Hitting the sweet spot in blood sugar testing

SINGAPORE - To add to the inconvenience of watching everything they eat, diabetics often face a convoluted process to monitor their blood sugar levels constantly.

But one Singapore firm has come up with a far simpler solution.

The longstanding method of monitoring blood sugar involves a kit with many instruments, including a device to prick the diabetic's finger, a paper-like strip to drip the blood on, and a machine to give a final reading.

All this is a hassle especially when diabetics are away from home and have to fumble to put everything together.

But monitoring is still necessary, as the consequences can be severe if their blood sugar levels spike undetected.

Enter Singapore-based Sentec. It is less than three years old but already believes it can ease these headaches for the 350 million diabetics worldwide.

The firm is developing a product which will allow patients to test their blood sugar more easily.

It is compressing the entire kit into a compact, integrated unit, doing away with the need to assemble the kit every time.

"The current method is not convenient enough," said Mr Pierre Hennes, director and vice-president for business development at Sentec.

"That's why people don't test as often as they should."

Sentec's product will bring modern design to blood glucose monitoring, he said.

"We will bring the iPhone revolution to diabetes patients," he said, referring to the way the Apple product has introduced modern designs and new capabilities to mobile phones.

Sentec has already developed its own technology for blood sugar testing and is now working on product prototypes.

Its product will cost only about one-third of existing test kits. This means that Sentec's product will lead either to lower costs for patients or higher profits for companies.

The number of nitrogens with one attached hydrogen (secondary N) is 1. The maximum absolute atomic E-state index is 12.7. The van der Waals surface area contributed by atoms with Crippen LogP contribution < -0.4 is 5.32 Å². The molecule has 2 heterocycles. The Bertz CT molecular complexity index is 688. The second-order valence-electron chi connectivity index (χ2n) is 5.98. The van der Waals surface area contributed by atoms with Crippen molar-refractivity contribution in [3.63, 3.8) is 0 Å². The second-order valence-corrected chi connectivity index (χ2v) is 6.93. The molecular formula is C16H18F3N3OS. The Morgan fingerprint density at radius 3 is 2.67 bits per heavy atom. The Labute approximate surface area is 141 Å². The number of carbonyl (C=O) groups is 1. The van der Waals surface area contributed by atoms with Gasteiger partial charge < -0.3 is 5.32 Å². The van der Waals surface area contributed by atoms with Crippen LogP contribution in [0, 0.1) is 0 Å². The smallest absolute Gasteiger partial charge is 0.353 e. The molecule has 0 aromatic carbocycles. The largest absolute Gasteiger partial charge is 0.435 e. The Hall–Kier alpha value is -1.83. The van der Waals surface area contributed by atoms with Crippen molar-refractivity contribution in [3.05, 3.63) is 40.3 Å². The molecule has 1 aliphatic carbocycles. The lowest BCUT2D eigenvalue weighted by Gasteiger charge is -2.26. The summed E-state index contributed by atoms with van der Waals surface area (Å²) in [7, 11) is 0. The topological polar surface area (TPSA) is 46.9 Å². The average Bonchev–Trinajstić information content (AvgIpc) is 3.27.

Sentec eventually hopes to tie up with a large medical technology firm to commercially make and sell its blood glucose meter.

But Mr Hennes said it is hard to determine how long it will take before its product eventually hits the market. A lot will depend on the timeline set with the partner.

Still, the market is expected to grow with increasing affluence, as diabetes is considered a "rich man's disease".

It is linked to diets that are rich in sugars and fats and low in fibres, and to sedentary lifestyles - all increasingly common as incomes rise around the world.

Mr Hennes expects the global diabetic population to grow to 500 million within five years, from 350 million now. A large part of that growth will come from Asia, he added.

The sales per year for testing devices are approaching US$20 billion (S$25.4 billion) worldwide, most of it from the strips to put the blood droplets on. This is also expected to grow, and Sentec expects that its product will be able to get a chunk of this business.

Sentec was started in August 2011 by a group of entrepreneurs and medical technology professionals. The technology was soon developed by Dr Roobik Azarnia, a former medical professor, and Dr Robert Ray, a medical device veteran.

Dr Azarnia, 73, had taught at the medical school of the University of Miami in the United States before he decided to go into the medical device industry.

The US citizen had launched a few start-ups before being approached to set up a new company in Singapore to develop a blood sugar tester.

Mr Hennes, a 41-year-old German, was among a group of entrepreneurs and venture capitalists who brought Dr Azarnia to Singapore's shores.

He has been in Singapore for about 10 years and has been involved with several start-ups, including real estate listings site PropertyGuru and Tagit, a mobile banking software company.

Mr Hennes said that Sentec has nine staff, including himself and Dr Azarnia. It is looking for equity funding and strategic partnerships for its next stage of product development.

It is also looking to hire project and systems engineers, with experience in medical devices.

So far, the company has received grants from government agencies Spring Singapore and DesignSingapore Council, and from private capital.

Today, Dr Ray is Sentec's chief operating officer and Dr Azarnia is chief scientific officer.

Dr Azarnia said Singapore is a good base for start-up businesses like his.

The Republic has good infrastructure and many engineering and testing companies that Sentec can work with, he said.

"The intellectual property protection is good, and there are many exciting opportunities in Singapore."


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